By Bobby Allyn / The Tennessean
Under Tennessee law, a victim of statutory rape can be considered
an accomplice in the crime against her, though that might not be the
case for long.
The state Supreme Court has agreed to take on a
case involving a 14-year-old girl from Arkansas and a Memphis man, which
could lead it to dust off and possibly overturn the arcane
interpretation of the law.
The rule, which has gone unchallenged
for more than a century, emerged from an 1895 incest case in which a
Tennessee court found no "evidence of force" in a case involving an
uncle having sex with his niece. The court ruled, however, that both
could be convicted of incest.
To have such an interpretation on the books in the 21st century is an outrage, some observers say.
cannot expect victims to feel safe enough to break free and seek relief
when they face the prospect of being victimized again by our legal
system," said Cathy Gurley, executive director of You Have the Power, a
victims' rights organization.
The rule, she said, "undermines society's obligation to protect children."
high court recently agreed to hear the case of Dewayne Collier, whom a
Shelby County jury convicted in 2010 of aggravated statutory rape.
Collier, through his attorneys, has maintained his innocence from the
In its final appeal stage, the high court expressed keen
interest in the thorny questions raised by Collier's case: Can the
victim of a sexual offense be a criminal accomplice? If so, do
prosecutors need supporting evidence beyond an accomplice's testimony to
convict a defendant?
Both questions, according to legal experts, have far-reaching implications for how sex crimes are prosecuted in Tennessee.
the court rules that additional evidence is not needed for a
conviction, prosecutors will have an easier time winning in court, said
David Raybin, a longtime Nashville defense attorney. And classifying a
statutory rape victim as an accomplice, he says, "disparages the
On that point, some attorneys on the opposite side of the courtroom seemed to agree.
accomplice law is somewhat unique to Tennessee," Brian Holmgren, a
Davidson County assistant district attorney, said. "Classifying a victim
as an accomplice is not usually helpful to a prosecution."
The 'accomplice' appeal
On Sept. 8 2008, a 14-year-old girl had planned to perform with her
high school band at a football game in Earle, Ark., a town of 3,000 on
the Tennessee-Arkansas border in which nearly half the population lives
But instead, the teenager went to a friend's house and
called Collier, who lived in Memphis, and asked him to pick her up,
according to prosecutors, who allege that the two had sex multiple
Authorities say Collier was an old friend of the teenager's
father. Before picking her up, she lied and told her friend that
Collier was her uncle.
The girl's mother called police when her daughter never returned home. Police issued an Amber Alert.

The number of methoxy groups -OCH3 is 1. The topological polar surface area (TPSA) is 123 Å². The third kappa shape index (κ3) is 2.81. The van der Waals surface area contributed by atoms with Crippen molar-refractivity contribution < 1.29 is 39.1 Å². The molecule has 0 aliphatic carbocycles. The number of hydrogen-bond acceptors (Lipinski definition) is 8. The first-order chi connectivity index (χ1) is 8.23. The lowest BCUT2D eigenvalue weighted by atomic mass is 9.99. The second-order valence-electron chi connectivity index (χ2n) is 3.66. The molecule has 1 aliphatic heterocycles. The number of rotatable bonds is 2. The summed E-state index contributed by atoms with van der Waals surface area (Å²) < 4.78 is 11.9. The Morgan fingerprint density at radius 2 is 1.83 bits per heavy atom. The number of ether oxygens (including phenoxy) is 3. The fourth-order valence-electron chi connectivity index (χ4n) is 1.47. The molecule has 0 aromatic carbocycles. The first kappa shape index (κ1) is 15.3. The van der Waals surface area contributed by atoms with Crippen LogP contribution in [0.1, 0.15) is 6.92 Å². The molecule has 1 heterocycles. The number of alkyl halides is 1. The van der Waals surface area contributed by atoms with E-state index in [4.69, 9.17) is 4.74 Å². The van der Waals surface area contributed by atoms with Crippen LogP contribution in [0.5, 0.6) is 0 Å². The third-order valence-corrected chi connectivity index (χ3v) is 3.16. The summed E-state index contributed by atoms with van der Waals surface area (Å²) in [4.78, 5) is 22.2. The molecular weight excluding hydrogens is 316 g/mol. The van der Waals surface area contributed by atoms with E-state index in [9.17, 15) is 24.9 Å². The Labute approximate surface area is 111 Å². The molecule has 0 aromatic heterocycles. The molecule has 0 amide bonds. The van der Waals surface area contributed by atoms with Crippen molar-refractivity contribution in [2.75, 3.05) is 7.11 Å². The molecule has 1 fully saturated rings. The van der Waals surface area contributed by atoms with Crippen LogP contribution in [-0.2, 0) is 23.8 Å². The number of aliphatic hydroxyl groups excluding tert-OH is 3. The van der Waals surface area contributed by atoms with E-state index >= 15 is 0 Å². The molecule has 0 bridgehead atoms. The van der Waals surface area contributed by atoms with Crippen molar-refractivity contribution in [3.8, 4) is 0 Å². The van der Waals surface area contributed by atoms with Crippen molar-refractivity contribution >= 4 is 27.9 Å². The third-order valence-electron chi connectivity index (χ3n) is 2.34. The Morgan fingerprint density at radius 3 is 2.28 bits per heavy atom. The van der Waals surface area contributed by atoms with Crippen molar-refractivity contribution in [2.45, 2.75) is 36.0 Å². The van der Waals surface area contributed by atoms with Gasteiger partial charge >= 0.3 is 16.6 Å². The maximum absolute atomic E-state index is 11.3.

arrived to the girl's house and questioned her after Collier brought
her home the next evening, according to authorities. She then confessed
to police about what had happened, including the multiple sex acts,
which she said were consensual.
After a jury convicted Collier
with aggravated statutory rape in 2010, his attorneys appealed. Part of
his attorney's defense was that since the girl was technically an
accomplice in the sex acts, her testimony needed additional proof.
The Court of Criminal Appeals in Jackson concluded in 2011 that there was enough corroborating evidence to convict Collier.
attorney Raybin theorizes that the high court agreed to take the case
to recast the state law's definition of an accomplice, narrowing it
enough so that the victim of a sex crime cannot be charged.
court will likely change the test for what an accomplice is from
participating in a crime to whether you can be charged with it," Raybin
said. "When you apply the traditional test to a statutory rape case, it
doesn't make sense."
a more enlightened view
Although defense attorneys say the accomplice law rarely arises in rape cases, it has yielded some notorious precedents.
1960, for instance, the high court in Tennessee, in Scott v. State,
reversed the conviction of a father who was accused of having sex with
his daughter multiple times over two years.
Despite the accusation
that the daughter gave birth to an illegitimate child, and without the
benefit of DNA evidence, the father was exonerated. The court ruled that
there was not enough evidence beyond the daughter's testimony. Under
state law, however, she was considered an accomplice.
in the Collier case said the high court will likely consider the
accomplice question in November, when the court reviews its Jackson,
Prosecutor Holmgren said changing the measure should be uncontroversial.
perspective of sexual abuse has become more enlightened in the past 120
years," Holmgren said. "I dare say that if you ask the state
legislators whether a child victim is an accomplice, surely they would